Intercalibration of microwave temperature sounders using radio occultation measurements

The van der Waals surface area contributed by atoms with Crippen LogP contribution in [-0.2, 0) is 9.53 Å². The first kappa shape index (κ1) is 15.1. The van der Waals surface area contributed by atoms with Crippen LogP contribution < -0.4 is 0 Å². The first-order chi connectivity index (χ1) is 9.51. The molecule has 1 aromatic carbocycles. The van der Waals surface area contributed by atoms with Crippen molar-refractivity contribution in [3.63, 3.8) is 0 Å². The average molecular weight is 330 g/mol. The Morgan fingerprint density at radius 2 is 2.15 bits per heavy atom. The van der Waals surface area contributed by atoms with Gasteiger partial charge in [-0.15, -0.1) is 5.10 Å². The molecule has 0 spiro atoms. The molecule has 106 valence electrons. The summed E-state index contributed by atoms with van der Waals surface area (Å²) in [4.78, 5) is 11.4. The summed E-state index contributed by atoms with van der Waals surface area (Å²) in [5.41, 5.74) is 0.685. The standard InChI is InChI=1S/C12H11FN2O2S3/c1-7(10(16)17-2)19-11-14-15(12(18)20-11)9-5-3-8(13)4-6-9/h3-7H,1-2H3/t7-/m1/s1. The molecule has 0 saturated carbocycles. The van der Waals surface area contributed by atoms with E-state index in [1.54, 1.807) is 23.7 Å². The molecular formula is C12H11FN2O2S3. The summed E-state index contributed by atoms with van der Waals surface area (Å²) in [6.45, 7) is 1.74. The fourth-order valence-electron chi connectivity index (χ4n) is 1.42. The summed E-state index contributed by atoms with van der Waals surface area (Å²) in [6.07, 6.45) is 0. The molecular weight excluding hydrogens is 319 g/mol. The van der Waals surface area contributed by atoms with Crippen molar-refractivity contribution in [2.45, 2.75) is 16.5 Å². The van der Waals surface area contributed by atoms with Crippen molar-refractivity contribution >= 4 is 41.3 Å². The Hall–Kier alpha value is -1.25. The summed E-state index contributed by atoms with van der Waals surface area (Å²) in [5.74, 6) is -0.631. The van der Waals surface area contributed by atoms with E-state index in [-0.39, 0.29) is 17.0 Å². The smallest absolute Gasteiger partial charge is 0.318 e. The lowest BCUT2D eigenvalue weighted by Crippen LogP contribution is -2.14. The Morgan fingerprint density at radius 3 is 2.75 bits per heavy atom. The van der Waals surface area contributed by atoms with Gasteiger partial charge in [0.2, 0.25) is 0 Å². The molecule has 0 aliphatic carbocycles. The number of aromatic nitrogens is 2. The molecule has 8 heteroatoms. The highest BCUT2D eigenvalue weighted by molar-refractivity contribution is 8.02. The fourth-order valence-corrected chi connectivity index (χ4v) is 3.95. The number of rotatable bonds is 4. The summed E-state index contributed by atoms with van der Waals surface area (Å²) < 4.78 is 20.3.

This is a study of the usefulness of radio occultation (RO) data for intercomparing different microwave temperature (MWT) sounding instruments. The RO data used are from the Global Navigational Satellite System Receiver for Atmospheric Sounding on the Metop-A and B satellites. The MWT sounders investigated are the Advanced Microwave Sounding Unit-A instruments on the satellites NOAA 15, 16, and 18 and Metop-A. We collocate RO and MWT data and then use these collocations to study various aspects of the MWT instruments. In addition, two different versions of the MWT data are compared: standard operational data (OPR) and the NOAA Integrated Microwave Intercalibration Approach data (IMICA). The time series of monthly mean differences shows that there are robust patterns for each satellite and data version, which mostly drift only slowly over time. The intersatellite spread, measured by the standard deviation of the yearly mean values by all satellites, is between 0.1 and 0.4K, depending on channel, with no significant differences between OPR and IMICA data. The only notable exception is Channel 8 of NOAA 16, which appears to have a time-varying offset of 0.5-1K relative to the other instruments. At this point it is not clear whether this deviation is real or a sampling artifact, so further study is needed. Due to the large number of collocations used, it is possible to also investigate the scene brightness and scan angle dependence of the MWT bias (relative to RO). First results of such an analysis are presented and discussed. Particularly, the investigation of the scan angle dependence is novel, since this bias pattern is difficult to assess without RO data. Further work is needed on these angular dependences, before conclusions are robust enough to include in data recalibration efforts, but our overall conclusion is that RO collocations are a powerful tool for intercomparing MWT sounders

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